Supranational Changes in Drinking Patterns: Factors in Explanatory Models of Substantial and Parallel Social Change
That there have been ‘long waves’ of consumption in parallel in different societies has previously been noted. Now there is a sustained drop in alcohol use among youth in most of Europe, Australia and North America. Can such changes be understood in a common frame? In terms of inexorable historical phenomena or forces, like Kondratieff waves? In terms of generational shifts, with a younger generation reacting against the habits of an older?
Such conceptual models for understanding the dynamics of social change are examined in terms of their potential contribution in explaining when and how substantial changes in levels of consumption occur roughly in concert in different societies, with particular reference to the decline in alcohol use and heavy alcohol use in current youth cohorts.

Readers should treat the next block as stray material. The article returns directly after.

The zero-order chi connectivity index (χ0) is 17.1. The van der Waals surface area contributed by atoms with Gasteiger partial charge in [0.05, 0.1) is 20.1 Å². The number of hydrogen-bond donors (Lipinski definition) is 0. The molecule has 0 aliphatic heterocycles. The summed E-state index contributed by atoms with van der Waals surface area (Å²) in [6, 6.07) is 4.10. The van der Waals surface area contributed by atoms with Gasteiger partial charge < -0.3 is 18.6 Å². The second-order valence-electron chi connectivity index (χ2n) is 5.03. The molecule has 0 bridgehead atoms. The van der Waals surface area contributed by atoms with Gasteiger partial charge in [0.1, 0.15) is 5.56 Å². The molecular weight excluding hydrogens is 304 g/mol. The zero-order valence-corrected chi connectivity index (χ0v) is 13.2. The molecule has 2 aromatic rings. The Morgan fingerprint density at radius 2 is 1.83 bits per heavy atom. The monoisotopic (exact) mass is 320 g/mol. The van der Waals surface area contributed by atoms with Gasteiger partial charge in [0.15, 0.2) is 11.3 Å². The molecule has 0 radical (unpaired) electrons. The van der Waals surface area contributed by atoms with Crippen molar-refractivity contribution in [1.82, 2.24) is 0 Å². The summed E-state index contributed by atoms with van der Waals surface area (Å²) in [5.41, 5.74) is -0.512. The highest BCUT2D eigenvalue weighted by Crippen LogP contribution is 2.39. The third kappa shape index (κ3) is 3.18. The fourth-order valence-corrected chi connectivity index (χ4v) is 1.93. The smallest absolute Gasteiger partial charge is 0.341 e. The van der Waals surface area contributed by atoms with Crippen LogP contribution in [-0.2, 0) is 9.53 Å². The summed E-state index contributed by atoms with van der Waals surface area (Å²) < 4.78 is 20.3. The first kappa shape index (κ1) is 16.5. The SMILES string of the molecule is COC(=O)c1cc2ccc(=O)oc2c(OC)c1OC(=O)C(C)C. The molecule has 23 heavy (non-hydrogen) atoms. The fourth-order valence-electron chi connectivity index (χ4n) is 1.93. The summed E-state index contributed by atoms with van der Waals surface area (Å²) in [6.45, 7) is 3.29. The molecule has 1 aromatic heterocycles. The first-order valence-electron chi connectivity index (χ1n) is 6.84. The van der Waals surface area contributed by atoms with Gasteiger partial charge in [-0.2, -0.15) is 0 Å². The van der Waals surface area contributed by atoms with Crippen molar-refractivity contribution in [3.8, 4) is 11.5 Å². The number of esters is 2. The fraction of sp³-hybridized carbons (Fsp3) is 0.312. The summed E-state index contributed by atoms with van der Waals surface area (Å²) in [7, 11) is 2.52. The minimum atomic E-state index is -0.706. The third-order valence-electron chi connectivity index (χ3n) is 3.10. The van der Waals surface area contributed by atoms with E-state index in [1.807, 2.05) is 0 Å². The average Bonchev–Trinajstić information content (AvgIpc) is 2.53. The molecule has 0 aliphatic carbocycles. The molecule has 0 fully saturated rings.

Results and Conclusion
Timing tends to rule out economic change as a factor in the current widespread decline in youth alcohol use. The technological revolution of the electronic web and the smart phone seems a primary explanation, with the widespread change in social presentation and interaction — in habitus — between parents and children also involved. Directions for further research are suggested.